The Greatest Season Ever: A Look Back at Rod Laver in 1969
With the 2014 Australian Open less than a week away in Melbourne, one name still jumps out when speaking of men's tennis down under. That is Rod Laver. Laver was a player whom so many from previous generations aspired to become, and his legacy continues when the first major champion of the season is crowned in the arena that bears his name. Among all of his great accomplishments, his 1969 season was not only one of the greatest of his career but in the history of the sport.
Laver is unique when comparing career timelines. The Rockhampton native wascaught in the middle of a shifting game that transitioned from an amateur-professional divide to the Open era. At the age of 24, Laver captured a calendar year Grand Slam as an amateur, winning Wimbledon along with the Australian, French and U. S. Opens in 1962. After turning professional, the “Rocket” won eight professional majors from 1963-68, including a sweep of all majors in 1967. Due to his professional status, he was not allowed into the fields of Grand Slam events that were reserved for amateurs during those seasons. However, with the birth of the Open era in 1968, Laver and other professionals were allowed back into draws of those events, setting up what turned out to be a sensational 1969.
Australia was dominating the men’s tennis game in 1969, Laver leading a pack of players that included Tony Roche, John Newcombe, Ken Rosewall, Fred Stolle and Roy Emerson, each of whom were at the top of the sport. It was not surprising to find Aussie players squaring off in the Grand Slams, and the Australian Open was no exception. In the semifinals, Laver faced fellow countryman Roche in a classic. Played before the tiebreak era, the match lasted over four hours in well over 100-degree heat. Laver prevailed in the epic 7-5, 22-20, 9-11, 1-6, 6-3 battle. He went on to defeat Andres Gimeno of Spain in the final for his first Grand Slam title of the year.
As spring arrived, Laver was the top seed in the second major in Paris. This time, he faced third seed Rosewall in the final at Roland Garros. There, he captured the title in straight sets against an eventual eight-time major champion at the professional level.
At Wimbledon, Laver eliminated Cliff Drysdale and Arthur Ashe before facing fellow Aussie John Newcombe in the final. Highlighting the Australian dominance of the era, Newcombe would accumulate seven Grand Slam titles during his career, but he was no match for Laver this time as he fell in 4 sets.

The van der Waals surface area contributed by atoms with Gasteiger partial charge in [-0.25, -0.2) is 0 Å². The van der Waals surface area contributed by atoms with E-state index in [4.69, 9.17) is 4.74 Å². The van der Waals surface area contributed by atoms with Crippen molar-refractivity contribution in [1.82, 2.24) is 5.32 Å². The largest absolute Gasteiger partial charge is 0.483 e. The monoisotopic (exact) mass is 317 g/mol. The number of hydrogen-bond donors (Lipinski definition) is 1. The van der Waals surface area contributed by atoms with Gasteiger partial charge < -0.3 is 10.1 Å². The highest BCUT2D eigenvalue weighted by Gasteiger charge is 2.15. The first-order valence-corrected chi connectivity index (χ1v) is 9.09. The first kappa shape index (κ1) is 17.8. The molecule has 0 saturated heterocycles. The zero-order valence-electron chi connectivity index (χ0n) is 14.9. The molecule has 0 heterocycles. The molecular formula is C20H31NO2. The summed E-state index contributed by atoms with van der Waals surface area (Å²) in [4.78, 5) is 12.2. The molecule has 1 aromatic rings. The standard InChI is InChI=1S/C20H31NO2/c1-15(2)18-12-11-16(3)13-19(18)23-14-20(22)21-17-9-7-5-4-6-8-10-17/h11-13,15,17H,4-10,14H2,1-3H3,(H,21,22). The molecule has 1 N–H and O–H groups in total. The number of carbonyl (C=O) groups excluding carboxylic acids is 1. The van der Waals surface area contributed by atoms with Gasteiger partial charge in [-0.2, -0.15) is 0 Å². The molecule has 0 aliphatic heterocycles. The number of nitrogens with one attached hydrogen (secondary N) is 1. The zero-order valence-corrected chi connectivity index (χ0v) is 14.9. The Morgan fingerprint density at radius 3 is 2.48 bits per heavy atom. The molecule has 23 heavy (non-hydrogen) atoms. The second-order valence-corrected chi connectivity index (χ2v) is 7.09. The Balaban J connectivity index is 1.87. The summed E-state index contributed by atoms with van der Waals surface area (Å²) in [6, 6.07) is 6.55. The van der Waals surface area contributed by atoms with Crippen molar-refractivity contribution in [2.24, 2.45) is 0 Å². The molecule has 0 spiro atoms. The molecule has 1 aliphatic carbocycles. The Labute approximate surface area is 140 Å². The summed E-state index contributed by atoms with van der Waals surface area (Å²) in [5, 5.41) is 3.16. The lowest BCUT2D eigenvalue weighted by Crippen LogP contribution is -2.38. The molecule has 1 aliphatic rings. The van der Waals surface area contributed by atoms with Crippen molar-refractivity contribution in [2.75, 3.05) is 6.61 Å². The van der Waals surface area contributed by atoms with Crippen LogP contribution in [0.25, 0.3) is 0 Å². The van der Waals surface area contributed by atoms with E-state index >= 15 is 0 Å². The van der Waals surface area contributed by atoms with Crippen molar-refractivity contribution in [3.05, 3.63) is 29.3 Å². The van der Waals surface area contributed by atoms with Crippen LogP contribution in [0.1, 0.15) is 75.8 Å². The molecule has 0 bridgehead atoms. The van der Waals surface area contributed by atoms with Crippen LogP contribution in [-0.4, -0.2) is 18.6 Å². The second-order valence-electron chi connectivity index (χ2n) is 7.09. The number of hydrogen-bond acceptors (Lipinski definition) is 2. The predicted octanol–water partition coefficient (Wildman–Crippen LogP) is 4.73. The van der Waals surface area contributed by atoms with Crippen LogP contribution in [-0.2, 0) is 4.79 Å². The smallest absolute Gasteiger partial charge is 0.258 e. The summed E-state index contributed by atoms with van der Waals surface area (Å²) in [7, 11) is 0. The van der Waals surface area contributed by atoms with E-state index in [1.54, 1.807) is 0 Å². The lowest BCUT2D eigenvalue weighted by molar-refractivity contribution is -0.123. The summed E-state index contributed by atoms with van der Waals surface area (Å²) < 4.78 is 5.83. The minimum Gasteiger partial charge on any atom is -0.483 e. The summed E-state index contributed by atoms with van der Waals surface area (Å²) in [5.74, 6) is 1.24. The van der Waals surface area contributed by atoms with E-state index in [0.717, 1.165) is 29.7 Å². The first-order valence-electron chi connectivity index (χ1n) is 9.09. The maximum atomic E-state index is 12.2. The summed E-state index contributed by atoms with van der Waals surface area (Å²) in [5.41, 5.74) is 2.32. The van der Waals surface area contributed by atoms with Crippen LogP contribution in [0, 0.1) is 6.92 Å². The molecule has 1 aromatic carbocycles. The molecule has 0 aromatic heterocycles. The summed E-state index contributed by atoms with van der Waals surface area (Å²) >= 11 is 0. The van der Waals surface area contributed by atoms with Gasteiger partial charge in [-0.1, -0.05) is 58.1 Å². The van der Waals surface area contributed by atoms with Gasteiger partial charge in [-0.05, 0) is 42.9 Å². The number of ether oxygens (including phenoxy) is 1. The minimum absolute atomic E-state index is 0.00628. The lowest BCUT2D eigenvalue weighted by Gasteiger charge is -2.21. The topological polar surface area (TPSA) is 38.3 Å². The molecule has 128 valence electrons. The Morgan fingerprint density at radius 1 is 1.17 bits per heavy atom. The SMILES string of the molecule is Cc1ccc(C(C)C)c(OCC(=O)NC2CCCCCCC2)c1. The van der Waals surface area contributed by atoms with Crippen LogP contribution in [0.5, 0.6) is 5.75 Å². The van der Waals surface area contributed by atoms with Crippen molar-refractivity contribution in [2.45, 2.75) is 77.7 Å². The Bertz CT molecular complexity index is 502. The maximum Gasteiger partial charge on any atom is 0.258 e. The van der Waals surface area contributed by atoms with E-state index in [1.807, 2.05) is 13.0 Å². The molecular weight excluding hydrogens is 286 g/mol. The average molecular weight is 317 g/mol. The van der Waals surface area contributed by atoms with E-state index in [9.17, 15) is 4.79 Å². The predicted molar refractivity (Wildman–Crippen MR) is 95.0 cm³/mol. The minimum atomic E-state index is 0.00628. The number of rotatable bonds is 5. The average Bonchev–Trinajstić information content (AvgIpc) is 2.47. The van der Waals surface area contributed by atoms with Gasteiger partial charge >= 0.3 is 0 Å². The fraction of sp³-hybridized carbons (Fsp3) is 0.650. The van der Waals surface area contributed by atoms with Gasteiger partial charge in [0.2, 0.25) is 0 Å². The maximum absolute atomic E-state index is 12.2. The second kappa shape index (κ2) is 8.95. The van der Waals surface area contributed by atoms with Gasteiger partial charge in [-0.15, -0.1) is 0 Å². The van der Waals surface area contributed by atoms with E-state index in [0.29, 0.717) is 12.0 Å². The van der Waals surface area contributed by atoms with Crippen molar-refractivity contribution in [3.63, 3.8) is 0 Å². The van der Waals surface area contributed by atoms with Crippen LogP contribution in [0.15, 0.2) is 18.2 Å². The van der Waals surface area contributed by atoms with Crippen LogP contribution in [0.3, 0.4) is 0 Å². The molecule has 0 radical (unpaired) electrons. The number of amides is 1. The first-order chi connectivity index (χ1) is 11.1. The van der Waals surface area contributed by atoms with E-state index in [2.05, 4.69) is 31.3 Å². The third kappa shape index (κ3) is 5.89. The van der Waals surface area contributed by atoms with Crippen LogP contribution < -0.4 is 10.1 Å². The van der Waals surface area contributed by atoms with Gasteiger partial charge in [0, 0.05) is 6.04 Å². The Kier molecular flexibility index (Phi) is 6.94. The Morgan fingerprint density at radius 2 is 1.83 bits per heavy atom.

Finally, only the U. S. Open remained to complete the calendar year Grand Slam. There, Laver would defeat American favorite Arthur Ashe in straight sets in the semifinals before earning his signature achievement with a 7-9, 6-1, 6-2, 6-2 victory over Tony Roche in the final. This would be the last time that a man would earn a calendar year Grand Slam, a feat that Laver accomplished twice in his career.
Ultimately, Laver won 17 total singles titles in 1969 and racked up a 106-16 match record that year. In major tournament finals, he defeated a group who would go on to combine for 17 Grand Slam titles in their career. Additionally, Laver completed the calendar year Grand Slam at the age of 31, a remarkable feat in a sport for young men.
Despite his 5'8” frame, the Aussie lefty had the ability to generate exceptional power, and his fitness level was second to none. Wielding a wooden racket with his strong left arm, Laver dominated with his serve-and-volley tactics on the predominantly grass courts of the majors in that era. However, his ground strokes were weapons as well, particularly his backhand. His rival Rosewall once stated that Laver’s left wrist (which some compared to prize fighters of the era) was “Iron Clad”, allowing him to strike his backhand unlike any from that day.
Many lose sight of Laver’s accomplishments due to the amateur and professional status of players prior to the Open era. After turning pro in 1962, it would be five years before Laver was allowed to compete in Grand Slam events again. However, from 1964 until 1970, Laver was ranked world No. 1. He finished his career with 11 Grand Slam singles titles. How many might he have added to his record had he competed in those events during those five lost seasons? We are only left to ponder.
With equipment, surface, conditioning and style of play changes, the game is different today. But the accomplishments of Laver stand the test of time, for the top players today are often compared to the red head who set the bar to a level that had not been seen prior. His amazing season of 1969 is 45 years removed, and Laver is now 75 years old, but he is difficult to forget when we witness the titans of today battle in the arena named in his honor at Melbourne.
That particular season is one that all of the greats aspire to replicate. Perhaps one of the current competitors can accomplish a similar feat in 2014? With less than a week until the Australian Open, the journey begins once again.